People and policy: how best to communicate science
By Isabel Jones, Communications Representative, BES Scottish Policy Group
It’s been a busy couple of weeks for the BES Scottish Policy Group, attending the ‘Science and the Parliament 2015’ one-day meeting, the 2015 Scottish Environment LINK Congress, and of course hosting our ‘Pie and a Pint’ event on social media and science communication.
Communication can be a difficult thing, especially when it’s to a new audience who don’t always have a clue what you’re talking about. I get the feeling this is how ecologists feel a lot of the time as they try to convince people of the value of their research, and that really somebody should be listening and changing things accordingly. I’m reasonably new to science communication, and especially when trying to communicate science and research to policy makers and MSPs. It turns out there might be a few tricks to getting your point across [NB. This is a personal ‘list’ of things to bear in mind, is by no means exhaustive, or the key to success for changing the world]:
1) The research. This may seem like common sense, but make it relevant to your audience. If they’re focussed on something else – you’re talking about habitat loss when their main priority is improving teaching standards – then it’s going to be tricky to engage them in your research. What might be better is to target something they’re committed to already, for example improving health and living standards, and then link it to your research on habitat loss. That way, you might be able to create a partnership tackling both issues. A win-win situation.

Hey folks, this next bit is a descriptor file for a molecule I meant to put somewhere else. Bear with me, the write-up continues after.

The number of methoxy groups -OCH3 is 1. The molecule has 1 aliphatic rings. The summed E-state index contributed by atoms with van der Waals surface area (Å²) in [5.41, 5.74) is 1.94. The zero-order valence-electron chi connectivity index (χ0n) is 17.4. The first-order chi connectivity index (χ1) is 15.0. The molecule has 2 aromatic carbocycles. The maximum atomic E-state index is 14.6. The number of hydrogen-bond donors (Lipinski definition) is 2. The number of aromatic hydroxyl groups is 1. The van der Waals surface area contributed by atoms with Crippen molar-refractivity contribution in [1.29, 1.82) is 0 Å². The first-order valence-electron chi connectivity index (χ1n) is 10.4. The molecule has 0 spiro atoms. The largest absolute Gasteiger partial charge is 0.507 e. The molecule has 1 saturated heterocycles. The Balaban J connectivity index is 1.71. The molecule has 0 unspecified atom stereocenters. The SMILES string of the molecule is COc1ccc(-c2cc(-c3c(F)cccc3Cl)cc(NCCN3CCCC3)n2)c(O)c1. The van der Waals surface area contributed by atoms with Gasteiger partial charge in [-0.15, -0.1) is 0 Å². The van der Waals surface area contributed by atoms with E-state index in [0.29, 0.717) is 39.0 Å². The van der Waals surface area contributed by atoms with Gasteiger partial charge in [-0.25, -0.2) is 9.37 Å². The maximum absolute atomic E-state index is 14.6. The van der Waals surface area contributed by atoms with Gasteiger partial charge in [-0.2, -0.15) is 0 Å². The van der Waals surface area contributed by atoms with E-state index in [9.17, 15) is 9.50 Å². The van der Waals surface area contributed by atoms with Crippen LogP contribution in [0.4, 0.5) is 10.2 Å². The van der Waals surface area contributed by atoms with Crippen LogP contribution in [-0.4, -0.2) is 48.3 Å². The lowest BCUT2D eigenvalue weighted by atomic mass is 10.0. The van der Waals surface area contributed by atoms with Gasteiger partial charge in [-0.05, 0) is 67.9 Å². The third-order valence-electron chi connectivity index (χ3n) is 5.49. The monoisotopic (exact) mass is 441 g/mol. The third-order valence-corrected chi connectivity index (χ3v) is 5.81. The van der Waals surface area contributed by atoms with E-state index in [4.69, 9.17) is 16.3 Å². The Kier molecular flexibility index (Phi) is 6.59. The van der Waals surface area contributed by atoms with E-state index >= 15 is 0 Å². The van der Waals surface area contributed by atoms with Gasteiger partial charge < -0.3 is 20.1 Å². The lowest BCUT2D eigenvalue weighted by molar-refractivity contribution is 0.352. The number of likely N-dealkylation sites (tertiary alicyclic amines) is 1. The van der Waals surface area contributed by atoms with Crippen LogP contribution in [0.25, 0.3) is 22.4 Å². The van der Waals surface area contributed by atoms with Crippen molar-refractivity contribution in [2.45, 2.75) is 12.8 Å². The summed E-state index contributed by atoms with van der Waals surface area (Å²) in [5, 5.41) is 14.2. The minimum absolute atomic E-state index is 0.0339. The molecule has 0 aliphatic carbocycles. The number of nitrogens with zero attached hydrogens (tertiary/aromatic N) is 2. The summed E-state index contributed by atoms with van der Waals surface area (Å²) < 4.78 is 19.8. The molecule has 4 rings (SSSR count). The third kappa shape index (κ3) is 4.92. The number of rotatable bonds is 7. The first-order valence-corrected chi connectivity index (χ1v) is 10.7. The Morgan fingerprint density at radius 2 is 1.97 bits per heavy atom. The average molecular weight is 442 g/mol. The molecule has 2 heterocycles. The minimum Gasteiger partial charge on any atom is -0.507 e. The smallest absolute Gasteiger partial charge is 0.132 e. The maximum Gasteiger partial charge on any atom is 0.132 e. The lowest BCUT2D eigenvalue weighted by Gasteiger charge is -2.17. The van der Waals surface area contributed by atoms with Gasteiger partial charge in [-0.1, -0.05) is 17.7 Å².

2) The elevator pitch. Everyone is busy, so that opening line has to be spot on to hook their attention, otherwise your audience will get those glazed-over eyes and the chance to meaningfully engage them is gone. Hook them with an issue they’re already engaged with, and then develop your argument (same as point 1).
3) Once they’re hooked. You’ve hit the nail on the head with the elevator pitch. But what if your audience is just incredibly good at seeming attentive and interested? Now’s the time to ask a question, and if you want action from them, try to get an indication of when that will be. Follow up.
4) Get social. I heard it time and again over the past couple of weeks how valuable social media is in building a personal connection with people you’re trying to engage with. Everything is in the public eye on Twitter for example, and those 140 characters are perfect nuggets of information for busy people. Policy makers get a lot of their information from Twitter, so getting research on there (in an accessible format!) is key. Infographics and photos go down particularly well, and these can be a great hook to get your audience’s attention.
During our ‘Pie and a Pint’ event we heard about the personal experiences of Jonathan Silvertown (Uni. Edinburgh), Neil White (Scottish Government) Rea Cris (RSPB Scotland) and Nick Underdown (Scottish Environment LINK). It was great having their insight into how they use social media to communicate science policy, and they collectively highlighted the value of social media for connecting with new audiences, how timing social media outputs to coincide with local events helps gets more ‘hits’, and the importance of a good ‘hashtag’ e.g. the #DontTakeTheP Twitterstorm for Scottish Marine Protected Areas. It was also interesting to hear that following people with opposing views and/or research to get a balanced take on the issues in question, really helps to avoid ‘the bubble’ from only interacting with people who are doing similar things to you. Doing this can spark lively and productive debate!
Speaking of lively and productive debate, it would be remiss of me not to plug the GMO debate coming up at the BES Annual Meeting: the ban on GMOs and maintaining the ‘clean and green’ brand of Scotland is a huge policy issue right now, and we encourage BES members to get involved with the discussion on Wednesday 16th December.
You can find the BES Scottish Policy Group @BES_ScotPol, and more information about joining us here.
This blog was written by Isabel Jones who is on the BES-SPG Committee as the Communications Representative, and is a PhD student at the University of Stirling @_Isabel_Jones
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